A husband was playing scrabble with his wife and a few friends. One of the words he had spelled out, to most people simply describes a place. But to his wife, it conjoured up memories and her feelings of inferiority, past examples of his insensitivity to her and fearful feelings of abandonment. At that point in the evening, she immediately shut down, quit talking and became cool and aloof. When the friends left and the husband asked what was the matter, the couple engaged in a full blown fight in which she detailed all of the past mistakes and hurts that the husband's behavior had inflicted on her over the relatively short period of time of their relationship. The husband was blindsided by the weaponry she had been storing. It was difficult for him to aplogize and ask for forgiveness for the impact of the hurts of which he wasn't fully aware that he had caused her ( although he did have a clue--he just hadn't bothered checking it out by communicating with her). As he came to understand why and how these incidents had hurt her, he tried to apologize and expressed the desire to wipe the slate clean. She had a harder time making a fresh start. Whenever there was a hint that he was not sensitively refraining from triggering these feelings, she would remind him of his past mistakes. They had talked about them so much they even had titles. Each knew what the other was talking about with a three or four word title, e.g., "the hitchhiking incident". This couple was stuck. She needed to forgive him and he needed to truly understand his part in keeping this cycle going before they could move on. Finally, the wife made a list of all the past wrongs that she wanted to let go of and for which she wanted to forgive him. When he went over the list, he knew exactly what the wrongs were by the titles. In a symbolic "letting go" ceremony, he expressed his understanding of how his actions had affected her and, without justifiation, blame or excuse, asked for her forgiveness. She committed to never again bring up these past incidents - ripped up the list, deposited it in the kitchen garbage can and then they both took it out to the bin in their apartment complex to be carried away for good. She forgave him. He felt forgiven. He felt relieved he would not be punished any further with ambush reminders. He committed that now he was aware of her special sensitivies in these areas, he would do all he could to prevent future possible hurt. Thus they truly could begin anew. This doesn't mean that they each have to be perfect in this, but their commitment will help them to get back on track right away when and if there is a slip. So far, they each have kept their commitment and their closeness is at an all time high.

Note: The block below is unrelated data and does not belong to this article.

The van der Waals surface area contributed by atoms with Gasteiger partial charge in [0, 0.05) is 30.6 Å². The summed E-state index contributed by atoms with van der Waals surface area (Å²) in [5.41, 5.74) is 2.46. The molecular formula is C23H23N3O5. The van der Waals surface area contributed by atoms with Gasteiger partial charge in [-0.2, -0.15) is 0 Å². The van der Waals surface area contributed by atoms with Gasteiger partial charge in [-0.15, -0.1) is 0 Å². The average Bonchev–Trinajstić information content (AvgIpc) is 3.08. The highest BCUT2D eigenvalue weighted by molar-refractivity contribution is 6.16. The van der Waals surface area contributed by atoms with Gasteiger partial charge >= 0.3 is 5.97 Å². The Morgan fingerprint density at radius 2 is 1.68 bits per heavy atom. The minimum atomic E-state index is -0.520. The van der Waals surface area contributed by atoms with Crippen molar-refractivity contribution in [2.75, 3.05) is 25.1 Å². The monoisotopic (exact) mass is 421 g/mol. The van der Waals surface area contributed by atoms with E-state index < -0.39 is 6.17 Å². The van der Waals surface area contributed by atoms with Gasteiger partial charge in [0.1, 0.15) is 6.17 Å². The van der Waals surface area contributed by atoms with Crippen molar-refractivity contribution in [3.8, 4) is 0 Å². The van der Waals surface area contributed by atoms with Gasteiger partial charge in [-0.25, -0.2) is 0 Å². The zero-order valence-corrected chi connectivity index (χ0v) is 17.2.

True forgiveness is not easy. The concept of forgiveness, although some say is simple, can be in practice, very complex. How do we truly let go of the past and create a fresh start for ourselves and for our relationships with others? What are your thoughts...have you done this? If so, how?